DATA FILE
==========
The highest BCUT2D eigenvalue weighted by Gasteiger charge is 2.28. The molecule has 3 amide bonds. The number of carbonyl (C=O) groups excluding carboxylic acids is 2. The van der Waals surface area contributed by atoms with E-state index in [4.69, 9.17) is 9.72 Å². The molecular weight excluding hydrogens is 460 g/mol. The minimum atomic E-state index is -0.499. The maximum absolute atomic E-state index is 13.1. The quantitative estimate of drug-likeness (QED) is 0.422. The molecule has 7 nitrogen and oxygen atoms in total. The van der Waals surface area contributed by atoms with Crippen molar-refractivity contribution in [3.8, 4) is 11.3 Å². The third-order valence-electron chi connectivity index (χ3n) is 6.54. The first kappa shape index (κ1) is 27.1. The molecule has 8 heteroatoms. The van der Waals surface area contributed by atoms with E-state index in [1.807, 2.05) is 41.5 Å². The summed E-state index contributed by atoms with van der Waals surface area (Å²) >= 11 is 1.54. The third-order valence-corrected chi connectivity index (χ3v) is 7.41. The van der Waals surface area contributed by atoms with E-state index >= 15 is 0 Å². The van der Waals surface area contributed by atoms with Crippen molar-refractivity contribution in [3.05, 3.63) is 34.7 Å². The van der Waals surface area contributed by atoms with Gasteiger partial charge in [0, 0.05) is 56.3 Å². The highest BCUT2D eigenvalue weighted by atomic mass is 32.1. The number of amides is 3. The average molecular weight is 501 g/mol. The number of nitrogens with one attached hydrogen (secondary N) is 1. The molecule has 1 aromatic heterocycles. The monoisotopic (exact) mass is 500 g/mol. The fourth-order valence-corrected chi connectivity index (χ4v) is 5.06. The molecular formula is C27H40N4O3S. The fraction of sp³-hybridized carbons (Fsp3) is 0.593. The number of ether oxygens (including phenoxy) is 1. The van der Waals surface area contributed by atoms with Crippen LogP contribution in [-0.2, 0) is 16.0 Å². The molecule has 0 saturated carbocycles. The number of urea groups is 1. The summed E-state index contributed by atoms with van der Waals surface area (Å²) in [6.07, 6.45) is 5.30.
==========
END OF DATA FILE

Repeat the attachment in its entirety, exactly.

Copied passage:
The highest BCUT2D eigenvalue weighted by Gasteiger charge is 2.28. The molecule has 3 amide bonds. The number of carbonyl (C=O) groups excluding carboxylic acids is 2. The van der Waals surface area contributed by atoms with E-state index in [4.69, 9.17) is 9.72 Å². The molecular weight excluding hydrogens is 460 g/mol. The minimum atomic E-state index is -0.499. The maximum absolute atomic E-state index is 13.1. The quantitative estimate of drug-likeness (QED) is 0.422. The molecule has 7 nitrogen and oxygen atoms in total. The van der Waals surface area contributed by atoms with Crippen molar-refractivity contribution in [3.8, 4) is 11.3 Å². The third-order valence-electron chi connectivity index (χ3n) is 6.54. The first kappa shape index (κ1) is 27.1. The molecule has 8 heteroatoms. The van der Waals surface area contributed by atoms with E-state index in [1.807, 2.05) is 41.5 Å². The summed E-state index contributed by atoms with van der Waals surface area (Å²) >= 11 is 1.54. The third-order valence-corrected chi connectivity index (χ3v) is 7.41. The van der Waals surface area contributed by atoms with E-state index >= 15 is 0 Å². The van der Waals surface area contributed by atoms with Crippen molar-refractivity contribution in [3.05, 3.63) is 34.7 Å². The van der Waals surface area contributed by atoms with Gasteiger partial charge in [0, 0.05) is 56.3 Å². The highest BCUT2D eigenvalue weighted by atomic mass is 32.1. The number of amides is 3. The average molecular weight is 501 g/mol. The number of nitrogens with one attached hydrogen (secondary N) is 1. The molecule has 1 aromatic heterocycles. The monoisotopic (exact) mass is 500 g/mol. The fourth-order valence-corrected chi connectivity index (χ4v) is 5.06. The molecular formula is C27H40N4O3S. The fraction of sp³-hybridized carbons (Fsp3) is 0.593. The number of ether oxygens (including phenoxy) is 1. The van der Waals surface area contributed by atoms with Crippen LogP contribution in [-0.2, 0) is 16.0 Å². The molecule has 0 saturated carbocycles. The number of urea groups is 1. The summed E-state index contributed by atoms with van der Waals surface area (Å²) in [6.07, 6.45) is 5.30.